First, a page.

Five things to know about the NHL playoffs

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Not since Fyre Festival has so much been written about a no-show, yet hours before the Colorado Avalanche and Oilers took to the ice for Game 4 in Edmonton, a lot of scribes served up a tsunami of words about Nazem Kadri's repaired thumb and Evander Kane's modified mood.

Neither player laced up last night, one recovering from surgery, one suspended for making the doctor's visit necessary.

The 31-year-old Kadri, who recorded six goals and eight assists in 13 playoff games, teased reporters saying he might return to action before the playoffs end. And that might happen considering the Avs may have a nine- to 12-day rest before the Stanley Cup final starts.

Kane and "Canada's team" won't be back until next season.

Here are five things to know heading into tonight's playoff action:

NO PARTICIPATION MEDAL FOR OIL LEAK

When the Edmonton Oilers went up 4-2 in the third period, it appeared the Alberta squad had all but booked their Denver hotel rooms for Game 5. But by 14:47 of the final frame, the Avs had a 5-4 lead and the Oilers were doing all the chasing to force overtime. Then it was over faster than you can say "where's the broom?"

Losing goaltender Mike Smith, who saw a lot of rubber in the short series, wasn't in the mood to pick out Oiler highlights after the series sweep.

"There's no participation medal," said the 40-year-old. "It's very disappointing. It's hard to get to this point."

Captain Connor McDavid tried to look at his battered team's bright spots during the playoff run.

"It feels like it's (we've taken) steps. You look at a Colorado team that's been in that situation many, many times. They're knocking on the door right now. It's a step in the right direction (for us), but that's all it is."

MAKAR MAKES NOISE IN CLINCHER

Defenceman Cale Makar, who assisted on the overtime winner as part of his five-point night, has recorded nine of his 22 total points this post-season in potential series-clinching games. The 23-year-old became the eighth different player in NHL history — and first in 35 years — to put his team into the Stanley Cup final with a five-point showing.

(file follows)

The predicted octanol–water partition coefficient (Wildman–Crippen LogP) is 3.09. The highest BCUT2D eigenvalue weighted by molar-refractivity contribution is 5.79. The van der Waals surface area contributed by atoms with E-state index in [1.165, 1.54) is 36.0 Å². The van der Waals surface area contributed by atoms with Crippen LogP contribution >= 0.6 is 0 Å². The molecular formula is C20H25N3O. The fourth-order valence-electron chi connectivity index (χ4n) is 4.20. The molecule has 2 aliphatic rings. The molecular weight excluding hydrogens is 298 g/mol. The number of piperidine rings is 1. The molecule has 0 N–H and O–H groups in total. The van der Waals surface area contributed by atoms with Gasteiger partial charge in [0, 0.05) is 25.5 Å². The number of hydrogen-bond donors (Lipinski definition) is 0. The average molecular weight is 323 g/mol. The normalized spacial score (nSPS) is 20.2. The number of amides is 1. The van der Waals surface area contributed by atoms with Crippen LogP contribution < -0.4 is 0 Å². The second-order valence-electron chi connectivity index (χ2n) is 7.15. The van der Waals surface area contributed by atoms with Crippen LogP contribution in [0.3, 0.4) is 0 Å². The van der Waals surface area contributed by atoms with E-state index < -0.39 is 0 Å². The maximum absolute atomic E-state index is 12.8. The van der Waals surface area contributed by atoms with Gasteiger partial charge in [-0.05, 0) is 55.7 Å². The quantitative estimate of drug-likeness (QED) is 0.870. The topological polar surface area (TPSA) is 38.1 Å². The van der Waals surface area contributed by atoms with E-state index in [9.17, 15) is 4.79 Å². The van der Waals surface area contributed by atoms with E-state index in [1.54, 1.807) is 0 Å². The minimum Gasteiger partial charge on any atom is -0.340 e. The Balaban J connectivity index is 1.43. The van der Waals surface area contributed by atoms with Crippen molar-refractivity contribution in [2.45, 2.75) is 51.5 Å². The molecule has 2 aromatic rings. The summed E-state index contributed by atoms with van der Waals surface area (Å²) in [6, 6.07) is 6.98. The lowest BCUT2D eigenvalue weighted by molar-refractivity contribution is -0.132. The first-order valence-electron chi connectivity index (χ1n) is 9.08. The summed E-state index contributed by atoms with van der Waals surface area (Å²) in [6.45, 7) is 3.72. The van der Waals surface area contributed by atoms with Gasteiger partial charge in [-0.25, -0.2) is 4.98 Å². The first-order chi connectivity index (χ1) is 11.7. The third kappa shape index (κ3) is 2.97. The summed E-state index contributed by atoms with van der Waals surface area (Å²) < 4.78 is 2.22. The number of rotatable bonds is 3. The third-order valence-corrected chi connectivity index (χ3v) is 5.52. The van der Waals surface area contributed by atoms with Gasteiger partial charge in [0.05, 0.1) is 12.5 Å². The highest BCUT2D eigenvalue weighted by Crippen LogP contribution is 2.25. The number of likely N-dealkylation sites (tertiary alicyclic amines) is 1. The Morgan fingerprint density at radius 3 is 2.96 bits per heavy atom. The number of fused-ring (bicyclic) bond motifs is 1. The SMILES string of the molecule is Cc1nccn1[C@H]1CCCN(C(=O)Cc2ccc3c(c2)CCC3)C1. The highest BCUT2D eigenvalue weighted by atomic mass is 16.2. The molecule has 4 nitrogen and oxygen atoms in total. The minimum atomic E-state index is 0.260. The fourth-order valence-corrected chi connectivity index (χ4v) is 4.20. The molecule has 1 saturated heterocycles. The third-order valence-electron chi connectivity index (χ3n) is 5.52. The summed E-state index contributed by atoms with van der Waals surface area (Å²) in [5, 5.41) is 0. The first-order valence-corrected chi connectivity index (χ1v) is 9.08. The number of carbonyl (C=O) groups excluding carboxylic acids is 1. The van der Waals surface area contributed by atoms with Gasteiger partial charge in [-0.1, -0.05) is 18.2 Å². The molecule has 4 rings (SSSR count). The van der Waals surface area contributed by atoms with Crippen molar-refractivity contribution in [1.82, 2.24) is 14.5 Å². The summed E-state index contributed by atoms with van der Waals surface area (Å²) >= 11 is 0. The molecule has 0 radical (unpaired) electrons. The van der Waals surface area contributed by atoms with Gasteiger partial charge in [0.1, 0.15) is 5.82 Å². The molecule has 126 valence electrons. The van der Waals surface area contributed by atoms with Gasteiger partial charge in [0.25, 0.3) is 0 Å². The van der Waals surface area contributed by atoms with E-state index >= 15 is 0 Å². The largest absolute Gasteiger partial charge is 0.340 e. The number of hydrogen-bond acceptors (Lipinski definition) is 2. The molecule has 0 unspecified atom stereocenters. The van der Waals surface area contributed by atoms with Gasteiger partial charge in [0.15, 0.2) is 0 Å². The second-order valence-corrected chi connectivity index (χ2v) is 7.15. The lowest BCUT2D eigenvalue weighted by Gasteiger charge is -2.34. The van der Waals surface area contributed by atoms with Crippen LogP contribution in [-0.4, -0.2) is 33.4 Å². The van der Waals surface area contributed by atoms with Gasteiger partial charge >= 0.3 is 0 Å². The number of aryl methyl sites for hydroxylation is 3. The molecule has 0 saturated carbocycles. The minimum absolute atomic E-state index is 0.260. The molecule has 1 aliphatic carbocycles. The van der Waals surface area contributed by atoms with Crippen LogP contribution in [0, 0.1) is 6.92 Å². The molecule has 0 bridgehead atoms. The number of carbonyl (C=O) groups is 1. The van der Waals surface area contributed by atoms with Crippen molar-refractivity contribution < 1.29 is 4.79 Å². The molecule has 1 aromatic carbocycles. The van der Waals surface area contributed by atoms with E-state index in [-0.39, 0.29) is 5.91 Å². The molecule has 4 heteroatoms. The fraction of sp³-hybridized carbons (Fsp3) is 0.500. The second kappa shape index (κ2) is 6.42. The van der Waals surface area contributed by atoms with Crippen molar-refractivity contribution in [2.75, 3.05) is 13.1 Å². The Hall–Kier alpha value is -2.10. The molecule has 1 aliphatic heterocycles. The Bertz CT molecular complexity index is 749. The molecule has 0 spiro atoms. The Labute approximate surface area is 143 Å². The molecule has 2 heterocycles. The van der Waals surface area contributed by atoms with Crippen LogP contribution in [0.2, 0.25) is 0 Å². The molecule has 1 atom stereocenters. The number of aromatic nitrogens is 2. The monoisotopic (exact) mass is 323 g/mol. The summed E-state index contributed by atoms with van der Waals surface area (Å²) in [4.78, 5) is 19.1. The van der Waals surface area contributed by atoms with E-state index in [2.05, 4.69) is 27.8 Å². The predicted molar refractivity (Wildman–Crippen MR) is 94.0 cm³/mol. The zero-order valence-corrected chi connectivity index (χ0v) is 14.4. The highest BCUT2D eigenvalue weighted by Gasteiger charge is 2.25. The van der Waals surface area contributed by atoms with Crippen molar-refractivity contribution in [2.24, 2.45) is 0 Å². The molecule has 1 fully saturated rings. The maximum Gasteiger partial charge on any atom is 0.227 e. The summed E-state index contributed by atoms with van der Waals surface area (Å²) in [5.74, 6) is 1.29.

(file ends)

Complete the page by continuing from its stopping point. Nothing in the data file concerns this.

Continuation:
As impressive as Makar has been in his young career, this is his first five-point game, regular season or playoffs. The offensive explosion has him up to five goals, 17 assists, 51 shots on net and a plus-11 rating through 14 playoff contests.

DRAISAITL HOBBLES TO THE END

Edmonton Oiler forward Leon Draisaitl, described as a "complete warrior" by dejected goaltender Smith after Monday's overtime loss, did more on one leg in the playoffs than many did on two.

With four assists in his team's final game of the season, the native of Cologne, Germany finished with 32 playoff points (seven goals, 25 assists), one less than teammate McDavid.

After the game, Draisaitl deflected attention away from his leg and ankle and pointed to the gutsy efforts of his teammates against a superior opponent that, so far, hasn't lost a playoff game on the road.

Oilers' interim head coach Jay Woodcroft, who described Game 4 as a wild boxing match, was upset his team's five-goal output wasn't enough to win a playoff game, but refused to point fingers during the post-game media session. He'll let the fans do that.

CENTRE OF ATTENTION

Ryan Strome is expected to play for the New York Rangers in Game 4 of the Eastern Conference final against the Tampa Bay Lightning tonight at Amalie Arena despite a lower-body injury sustained during the second period of Game 3 on Sunday

Coach Gerard Gallant said he "fully expects" to have the centre back. Strome was injured after getting shoved from behind by Lightning forward Ondrej Palat in the second period of Game 3. Strome hobbled through the players' bench door and went straight to the dressing room. He returned for one shift but left before intermission and did not return for the third.

"Guys on both teams are hurt at this time of year and they just find a way to play," said Gallant.

RANGERS WANT CREASE AND DESIST ORDER

The New York Rangers are unhappy with the Lightning's treatment of their goaltender Igor Shesterkin. And coach Gallant plans to have a conversation with the league about it before the puck is dropped tonight.

The Lightning seemed to make it a point to get in Shesterkin’s face in Game 3 in an attempt to throw him off his game, starting several scrums around the Rangers’ crease. At one point, Corey Perry took a slashing penalty after referees deemed he had gone too far with Shesterkin, leading to Mika Zibanejad’s opening goal at 7:37 of the second. Riley Nash also took a penalty for goaltender interference at 8:23 of the second, leading to Chris Kreider’s power-play goal.

Lightning coach Jon Cooper insisted it wasn’t part of their plan to be physical with Shesterkin.

“I don’t think they could have called it any tighter,” Cooper said. “There were three penalties on goalie interference (between both teams). Is a part of this game being net front? Yes. Was that part of our game plan, to knock him over? No. That first penalty, we were on a four-on-three power play and we take ourselves off it."

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This report by The Canadian Press was first published June 7, 2022

Gord Kurenoff, The Canadian Press

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